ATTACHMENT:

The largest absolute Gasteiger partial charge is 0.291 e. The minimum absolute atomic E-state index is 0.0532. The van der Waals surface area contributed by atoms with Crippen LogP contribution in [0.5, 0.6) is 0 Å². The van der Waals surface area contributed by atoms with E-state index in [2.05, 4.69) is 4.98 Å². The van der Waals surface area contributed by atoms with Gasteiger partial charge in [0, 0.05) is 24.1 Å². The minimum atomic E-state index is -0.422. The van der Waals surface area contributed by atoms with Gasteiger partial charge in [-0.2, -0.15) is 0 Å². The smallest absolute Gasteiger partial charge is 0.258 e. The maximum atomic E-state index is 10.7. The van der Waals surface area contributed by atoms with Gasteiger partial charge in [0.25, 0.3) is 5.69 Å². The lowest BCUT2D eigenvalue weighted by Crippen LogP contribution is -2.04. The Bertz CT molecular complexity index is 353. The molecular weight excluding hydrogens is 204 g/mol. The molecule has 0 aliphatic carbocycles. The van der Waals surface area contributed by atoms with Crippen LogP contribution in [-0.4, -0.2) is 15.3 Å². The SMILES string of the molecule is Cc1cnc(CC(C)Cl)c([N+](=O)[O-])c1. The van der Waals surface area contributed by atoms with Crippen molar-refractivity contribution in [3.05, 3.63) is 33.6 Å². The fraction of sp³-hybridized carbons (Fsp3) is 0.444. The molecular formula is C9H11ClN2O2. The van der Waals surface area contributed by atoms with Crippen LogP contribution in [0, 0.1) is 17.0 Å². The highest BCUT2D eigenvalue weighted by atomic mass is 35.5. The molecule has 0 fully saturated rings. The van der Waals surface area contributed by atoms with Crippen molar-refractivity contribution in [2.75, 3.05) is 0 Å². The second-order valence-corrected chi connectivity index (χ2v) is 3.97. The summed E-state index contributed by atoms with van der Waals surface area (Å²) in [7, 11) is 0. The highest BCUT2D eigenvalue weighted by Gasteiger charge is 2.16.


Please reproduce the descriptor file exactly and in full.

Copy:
The largest absolute Gasteiger partial charge is 0.291 e. The minimum absolute atomic E-state index is 0.0532. The van der Waals surface area contributed by atoms with Crippen LogP contribution in [0.5, 0.6) is 0 Å². The van der Waals surface area contributed by atoms with E-state index in [2.05, 4.69) is 4.98 Å². The van der Waals surface area contributed by atoms with Gasteiger partial charge in [0, 0.05) is 24.1 Å². The minimum atomic E-state index is -0.422. The van der Waals surface area contributed by atoms with Gasteiger partial charge in [-0.2, -0.15) is 0 Å². The smallest absolute Gasteiger partial charge is 0.258 e. The maximum atomic E-state index is 10.7. The van der Waals surface area contributed by atoms with Gasteiger partial charge in [0.25, 0.3) is 5.69 Å². The lowest BCUT2D eigenvalue weighted by Crippen LogP contribution is -2.04. The Bertz CT molecular complexity index is 353. The molecular weight excluding hydrogens is 204 g/mol. The molecule has 0 aliphatic carbocycles. The van der Waals surface area contributed by atoms with Crippen LogP contribution in [-0.4, -0.2) is 15.3 Å². The SMILES string of the molecule is Cc1cnc(CC(C)Cl)c([N+](=O)[O-])c1. The van der Waals surface area contributed by atoms with Crippen molar-refractivity contribution in [3.05, 3.63) is 33.6 Å². The fraction of sp³-hybridized carbons (Fsp3) is 0.444. The molecular formula is C9H11ClN2O2. The van der Waals surface area contributed by atoms with Crippen LogP contribution in [0, 0.1) is 17.0 Å². The highest BCUT2D eigenvalue weighted by atomic mass is 35.5. The molecule has 0 fully saturated rings. The van der Waals surface area contributed by atoms with Crippen molar-refractivity contribution in [2.75, 3.05) is 0 Å². The second-order valence-corrected chi connectivity index (χ2v) is 3.97. The summed E-state index contributed by atoms with van der Waals surface area (Å²) in [7, 11) is 0. The highest BCUT2D eigenvalue weighted by Gasteiger charge is 2.16.